Tag Archives: Thermal Envelope

Elements, Items and Practices involving the Thermal Envelope of a Building.

Tight Houses cause Water and HVAC design concerns.

Two real life, on the ground,  issues have me concerned both as a builder and purported Hi-Performance, Energy Efficient design consultant.

1.  In pre-planning a Structurally Insulated Panel(SIP) condominium quadruplex there are  practical heating and air conditioning problems to be solved.  Do you use time tested conventional approaches or install evolving HVAC equipment?

This building’s thermal envelope(exterior shell) is so energy efficient and tight that the HVAC load requirements for each unit(950 SF) are below that of the smallest sized, readily available, cost effective, conventionally ducted HVAC equipment.  This means the conventional unit is oversized, a no-no in High Performance housing.

A readily available, 16 SEER, 1.5 ton Heat Pump is almost double the size necessary to heat and cool these units.  The problem isn’t about being able to heat and cool the unit. It is how do you remove the interior moisture(humidity) consistently?  An oversized unit runs in short spurts and every time it stops, dehumidification stops. The solution is either utilizing the new mini-split, inverter technology units or adding a dehumidification system to the conventional unit.  The decision has to be based on performance and cost.  Stay tuned.

2.  A group of affordable, energy efficient houses were built with conditioned crawl spaces and a super tight building envelope. The houses have developed condensation/moisture issues on the interior of the homes.  The homes were built with no design input from experienced Green Builders or real world Hi-Performance home consultants.  They were not Energy Star Certified, so there were no third party Hers Raters involved.  This type of problem is caused by the theory of, “Make the house tight, and forget about evaluating other issues that have to be solved in designing a tight, Green Home.”   Stay tuned for solutions.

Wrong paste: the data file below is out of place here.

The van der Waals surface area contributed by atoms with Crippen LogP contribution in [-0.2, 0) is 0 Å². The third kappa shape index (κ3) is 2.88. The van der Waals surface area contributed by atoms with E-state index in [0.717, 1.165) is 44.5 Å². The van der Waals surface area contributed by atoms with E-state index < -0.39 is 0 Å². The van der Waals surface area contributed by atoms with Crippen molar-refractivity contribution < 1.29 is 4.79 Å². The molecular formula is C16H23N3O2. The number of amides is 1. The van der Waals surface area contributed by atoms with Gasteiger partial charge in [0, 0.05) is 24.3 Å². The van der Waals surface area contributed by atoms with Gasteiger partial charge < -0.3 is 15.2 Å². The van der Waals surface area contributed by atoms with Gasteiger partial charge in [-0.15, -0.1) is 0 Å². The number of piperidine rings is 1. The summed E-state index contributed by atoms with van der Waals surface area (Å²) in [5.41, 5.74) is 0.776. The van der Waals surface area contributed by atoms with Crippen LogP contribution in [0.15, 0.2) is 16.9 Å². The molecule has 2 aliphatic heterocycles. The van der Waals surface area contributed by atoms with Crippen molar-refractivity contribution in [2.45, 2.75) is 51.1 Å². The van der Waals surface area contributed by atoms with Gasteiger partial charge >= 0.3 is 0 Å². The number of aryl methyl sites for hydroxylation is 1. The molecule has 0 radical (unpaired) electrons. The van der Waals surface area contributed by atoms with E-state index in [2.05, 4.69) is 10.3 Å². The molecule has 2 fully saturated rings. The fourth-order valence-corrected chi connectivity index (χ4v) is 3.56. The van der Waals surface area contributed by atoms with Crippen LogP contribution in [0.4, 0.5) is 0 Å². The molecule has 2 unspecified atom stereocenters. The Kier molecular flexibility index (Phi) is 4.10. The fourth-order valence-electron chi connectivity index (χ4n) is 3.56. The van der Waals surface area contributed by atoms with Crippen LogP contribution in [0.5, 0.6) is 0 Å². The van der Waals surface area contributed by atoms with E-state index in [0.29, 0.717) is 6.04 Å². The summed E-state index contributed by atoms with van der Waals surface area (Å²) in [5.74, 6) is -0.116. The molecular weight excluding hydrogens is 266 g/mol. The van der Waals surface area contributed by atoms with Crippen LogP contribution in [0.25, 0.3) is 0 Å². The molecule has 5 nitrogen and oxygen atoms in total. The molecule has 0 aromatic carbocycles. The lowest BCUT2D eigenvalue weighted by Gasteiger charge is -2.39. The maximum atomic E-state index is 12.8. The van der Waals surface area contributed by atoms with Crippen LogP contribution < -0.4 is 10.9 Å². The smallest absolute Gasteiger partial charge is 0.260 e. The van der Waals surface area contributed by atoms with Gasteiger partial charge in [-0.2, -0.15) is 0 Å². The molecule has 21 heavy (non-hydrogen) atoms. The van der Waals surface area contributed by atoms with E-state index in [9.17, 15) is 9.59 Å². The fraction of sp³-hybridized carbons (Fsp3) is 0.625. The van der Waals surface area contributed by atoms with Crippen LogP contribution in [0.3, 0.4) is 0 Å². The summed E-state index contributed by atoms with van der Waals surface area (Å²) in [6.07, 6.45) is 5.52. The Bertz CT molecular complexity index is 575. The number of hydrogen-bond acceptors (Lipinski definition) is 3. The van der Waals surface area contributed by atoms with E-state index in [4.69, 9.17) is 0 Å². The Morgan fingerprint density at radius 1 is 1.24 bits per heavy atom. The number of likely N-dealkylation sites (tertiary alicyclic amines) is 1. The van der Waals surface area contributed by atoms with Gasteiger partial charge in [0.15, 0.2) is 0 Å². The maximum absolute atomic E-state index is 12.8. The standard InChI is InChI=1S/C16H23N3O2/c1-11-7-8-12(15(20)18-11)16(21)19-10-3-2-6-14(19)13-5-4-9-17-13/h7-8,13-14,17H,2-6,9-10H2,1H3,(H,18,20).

The theory to reality application is going to present issues now and into the future, as more and more builders, designers, etc. jump on this believed economic windfall Green job wagon. Many so called experts are Tin Men, just selling stuff, not economic, practical solutions.

Conditioned Crawl Spaces Misnomer!

A Conditioned Crawl Space is one that has one or more heating/ac supply ducts in it.  The underlying idea is to keep the crawl space at a slightly positive pressure.  This means that the crawl space, which by nature of its position at the bottom of a building or house, in its natural state, is usually under a negative pressure.  What does that mean?  It means in common terms– it is always sucking in moisture and air.  Crawl spaces have been verified to have sucked in moisture from 40′ away.  A crawl space under a negative pressure, naturally sucks in outside air and moisture, and this is what we want to prevent, the sucking, along with keeping the temperature of the crawl space somewhat moderate in temperature and relative humidity.  Now to do this we put in a one or more HVAC supply vents, to keep the positive pressure and prevent the sucking in of contaminants, etc.

Conditioned Crawl Pre-Floor Joists
Conditioned Crawl-Foundation and Rim

Well now some group of highly intelligent people of a nether world have made it code to now include a return duct in this crawl space.  So now we are back to the negative pressure crawl space.  We put air in, we take it out and we suck more in from outside.  This means radon, other contaminants, moisture, is now brought into our duct system purposely.

This is a prime example of Green Stupid.  Wait until someone proves that the return, because a leak occurred in a gas furnace, put in a conditioned crawl space, caused death by spreading carbon monoxide gas or bringing excessive radon into a home, there will be hell to pay.  Dumb, dumb, and dumber.